New family hopes to plant roots in Patrick

Travis and Chrysta Mead are pictured with walnuts collected by their children during a recent jaunt to Dehart Park in Stuart.

By Taylor Boyd

A family that moved from Wisconsin hopes to plant their roots in Patrick County.

Travis Mead and his family moved to the area last year, after he accepted the post of District Conservationist with the United States Department of Agriculture (USDA).

His duties afford him close contact with area farmers, Mead said.

“I work to improve natural resource conservation on farms. I do fieldwork and farm visits to help plan things like alternative water sources for cattle to ensure they don’t contaminate natural water sources,” he said.

A native of Michigan, Mead met his wife, Chrysta, while attending college in Wisconsin. The move here was the latest in a number of career-related treks.

“To advance in my career, I knew I had to move out of the Dairy Belt since the positions I wanted there were all spoken for. We moved to several states, and each move was a little bit further from our families,” Mead said.

“It was like those smaller moves were preparing us for this bigger move,” said Chrysta Mead, who is a stay-at-home mom to their three children, Lydia, Oliver, and Vivien.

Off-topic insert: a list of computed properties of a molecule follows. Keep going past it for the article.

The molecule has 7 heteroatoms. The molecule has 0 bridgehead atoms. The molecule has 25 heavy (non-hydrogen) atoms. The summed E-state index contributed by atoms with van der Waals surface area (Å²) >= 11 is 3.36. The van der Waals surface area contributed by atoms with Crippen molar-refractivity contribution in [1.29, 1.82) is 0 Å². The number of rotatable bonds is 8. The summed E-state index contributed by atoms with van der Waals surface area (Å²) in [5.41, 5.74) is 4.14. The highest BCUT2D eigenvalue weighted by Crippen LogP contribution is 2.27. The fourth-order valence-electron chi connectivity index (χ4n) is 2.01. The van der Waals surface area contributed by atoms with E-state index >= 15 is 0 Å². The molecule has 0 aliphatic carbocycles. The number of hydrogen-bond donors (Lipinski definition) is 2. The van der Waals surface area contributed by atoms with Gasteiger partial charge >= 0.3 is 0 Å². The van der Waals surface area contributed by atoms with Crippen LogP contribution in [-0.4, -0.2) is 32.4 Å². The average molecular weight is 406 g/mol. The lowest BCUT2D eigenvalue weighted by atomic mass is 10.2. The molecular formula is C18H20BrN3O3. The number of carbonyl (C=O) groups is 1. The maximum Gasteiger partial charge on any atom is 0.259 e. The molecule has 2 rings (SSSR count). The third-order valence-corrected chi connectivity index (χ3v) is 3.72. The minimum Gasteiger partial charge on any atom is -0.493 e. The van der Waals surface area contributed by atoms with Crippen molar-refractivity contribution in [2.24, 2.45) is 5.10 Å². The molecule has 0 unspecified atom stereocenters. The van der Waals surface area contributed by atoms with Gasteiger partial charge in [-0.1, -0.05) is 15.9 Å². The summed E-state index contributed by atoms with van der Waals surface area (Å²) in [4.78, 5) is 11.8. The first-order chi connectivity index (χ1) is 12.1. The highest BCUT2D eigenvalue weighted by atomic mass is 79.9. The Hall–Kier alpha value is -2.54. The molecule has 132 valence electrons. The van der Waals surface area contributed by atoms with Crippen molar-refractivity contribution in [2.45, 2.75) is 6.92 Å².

The Mead family (from left to right) Lydia, Travis, Oliver, Chrysta, and Vivien, pose near the LOVE sign in Stuart. The first letters of their children’s names spell “LOV,” they said, adding another child would be welcomed into the family with a first name that begins with the letter “E.”

The two decided Patrick County “feels right” — similarly to when they met at a professional bull-riding event in Milwaukee.

“It was love at first sight. I saw her near me in the stands, and I knew she was the one,” Travis Mead said. They got married in September, 2013, and moved to Patrick in October, 2019.

“We feel like this is the right place for us to permanently settle down, build a family legacy, and raise our children,” Travis Mead said.

“The area is so beautiful, we love it. We really want to be part of this tight-knit community,” Chrysta Mead added.

To accomplish their quest, the family hopes to buy a 50- acre farm.

“We want to live as naturally as possible. We want to grow our own food, and work with our neighbors to sustain ourselves and our community,” Travis Mead said.

The Meads also want to raise livestock, and while they are unsure of the specific animals they intend to raise, “we definitely want chickens,” Travis Mead said.

He said he also wants to use their farm as a place to teach others.

“There are a couple of places here in the county that do demonstrations on how to make apple cider and other things. We want our farm to be open to the community, so we can teach them what we’re doing. We want it to be interactive,” Travis Mead said.

“I grew up on a dairy farm, and Chrysta grew up camping with her family and spending a lot of time outdoors,” Travis Mead said. “We love that having a farm would mean we get to raise our kids like how we were raised.”







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